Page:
At some point we bumped into Ken Moffett and right away told him what we were wondering about Gottlieb’s late awakening. He knew we were going to stop by Clem’s place in Norwich on the way back to Toronto so suggested we should ask him when we got there as he would have a definite take on it. So on we drove talking about everything under the sun and coming back to the puzzle again and again, wondering what Clem might have to say. We developed quite a few theories on the way.

So when we got to Clem's place we came out with it right away. I remember clearly my surprise when he said, “Oh, that guy could be a real bonehead.” This was not the art critical response we had expected and was nowhere near the ballpark we'd been theorizing in. He went on to say something about whenever Gottlieb and Rothko got together “…you never heard a worse couple of pants-pressers.” It took us a beat or two. I remember looking at Doug and seeing he had a big smile already. Yes,as surprising as this was for us to hear, we instantly recognized it as something we could relate to. Human nature trumping theory. Now you have to remember that Clem used Gottlieb’s work as a measure of how well people could see painting. He rated his work at the very top. Gottlieb and Rothko were giants and here Clem was making two wandering journeymen relate to them in a very down-to-earth way. We had already shared at length some of the dumb moves we each had a habit of making. “Bone-head” fit us like matching gloves. Or idiot mittens. And as if to drive it home, in the same conversation Clem gave me a rough straightening out over my misuse of “assume” when I should have said “presume.” Bone-head exhibit A. Doug told me later he loved the dumb-struck look I had on my face.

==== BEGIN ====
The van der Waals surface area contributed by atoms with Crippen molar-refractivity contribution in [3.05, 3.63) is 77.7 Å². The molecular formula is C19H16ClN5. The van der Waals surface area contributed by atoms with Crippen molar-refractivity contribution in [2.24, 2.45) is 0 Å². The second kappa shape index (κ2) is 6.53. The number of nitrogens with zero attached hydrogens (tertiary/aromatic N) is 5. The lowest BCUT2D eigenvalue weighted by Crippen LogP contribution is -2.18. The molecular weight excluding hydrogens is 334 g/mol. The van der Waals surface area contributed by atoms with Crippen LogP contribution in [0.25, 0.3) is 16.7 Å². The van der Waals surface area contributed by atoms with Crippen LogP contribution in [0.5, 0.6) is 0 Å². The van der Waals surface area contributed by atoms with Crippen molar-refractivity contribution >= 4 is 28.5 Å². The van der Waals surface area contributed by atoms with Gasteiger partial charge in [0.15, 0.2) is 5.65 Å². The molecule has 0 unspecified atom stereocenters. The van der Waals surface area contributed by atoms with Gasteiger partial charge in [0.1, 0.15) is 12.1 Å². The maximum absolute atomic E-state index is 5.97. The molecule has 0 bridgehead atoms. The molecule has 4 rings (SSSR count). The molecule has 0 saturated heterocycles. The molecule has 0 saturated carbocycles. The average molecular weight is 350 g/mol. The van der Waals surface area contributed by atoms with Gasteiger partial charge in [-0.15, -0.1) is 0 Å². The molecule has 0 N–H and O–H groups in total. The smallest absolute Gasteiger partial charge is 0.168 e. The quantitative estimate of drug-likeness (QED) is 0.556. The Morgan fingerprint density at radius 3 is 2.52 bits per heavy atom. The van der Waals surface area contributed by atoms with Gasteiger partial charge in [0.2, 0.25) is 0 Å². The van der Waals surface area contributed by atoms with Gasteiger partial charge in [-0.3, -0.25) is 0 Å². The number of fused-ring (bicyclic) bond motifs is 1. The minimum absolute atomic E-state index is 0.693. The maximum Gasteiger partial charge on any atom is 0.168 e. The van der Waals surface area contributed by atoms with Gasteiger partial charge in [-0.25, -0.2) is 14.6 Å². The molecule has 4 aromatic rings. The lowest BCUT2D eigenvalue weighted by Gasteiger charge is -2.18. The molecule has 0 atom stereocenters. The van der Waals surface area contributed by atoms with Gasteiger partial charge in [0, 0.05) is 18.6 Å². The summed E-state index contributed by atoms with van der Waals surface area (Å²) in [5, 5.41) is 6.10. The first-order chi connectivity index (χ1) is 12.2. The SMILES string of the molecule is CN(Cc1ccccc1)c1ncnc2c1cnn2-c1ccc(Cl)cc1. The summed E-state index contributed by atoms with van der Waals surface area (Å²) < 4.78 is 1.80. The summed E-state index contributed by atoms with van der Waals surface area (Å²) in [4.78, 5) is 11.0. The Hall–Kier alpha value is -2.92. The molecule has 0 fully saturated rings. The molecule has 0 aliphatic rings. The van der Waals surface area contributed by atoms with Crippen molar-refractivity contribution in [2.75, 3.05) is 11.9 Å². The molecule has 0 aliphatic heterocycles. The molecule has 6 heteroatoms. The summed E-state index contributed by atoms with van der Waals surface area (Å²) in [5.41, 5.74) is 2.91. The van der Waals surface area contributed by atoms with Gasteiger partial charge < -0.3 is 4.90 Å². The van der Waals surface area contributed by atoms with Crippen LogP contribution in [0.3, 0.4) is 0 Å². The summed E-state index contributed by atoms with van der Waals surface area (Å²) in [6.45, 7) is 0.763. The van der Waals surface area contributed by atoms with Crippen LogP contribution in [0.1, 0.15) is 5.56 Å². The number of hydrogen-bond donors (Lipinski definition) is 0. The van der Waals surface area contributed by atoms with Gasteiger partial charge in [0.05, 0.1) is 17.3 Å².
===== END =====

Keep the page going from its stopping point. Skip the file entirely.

It was a great visit with Clem, many stories, but the upshot was that we returned home with two new identities, Bonehead West and Bonehead East (BHW/ BHE) which is how we referred to each other ever after.

When we got back to my studio we spent the next six weeks painting side by side. We were like two climbers taking turns each hauling the other upwards. We tried jam painting (both working on the same picture) and other experiments. We sat up late and talked, drank a little, ate at local cafes. As a critique of my culinary skils he had begun to refer to my place as the Bobby Sands Hotel in honour of the Irish Republican hunger striker who was in the news at the time. He thought my staple bag of day-old donuts especially worth telling people about. My argument that the Red Cross, after all, passed them out at disaster sites, undoubtedly for their high nutritional value. This didn't sway him much. So we ate out as much as possible and looked for places with cabs parked outside and had a rating system for how well the cooks could orchestrate a complex order.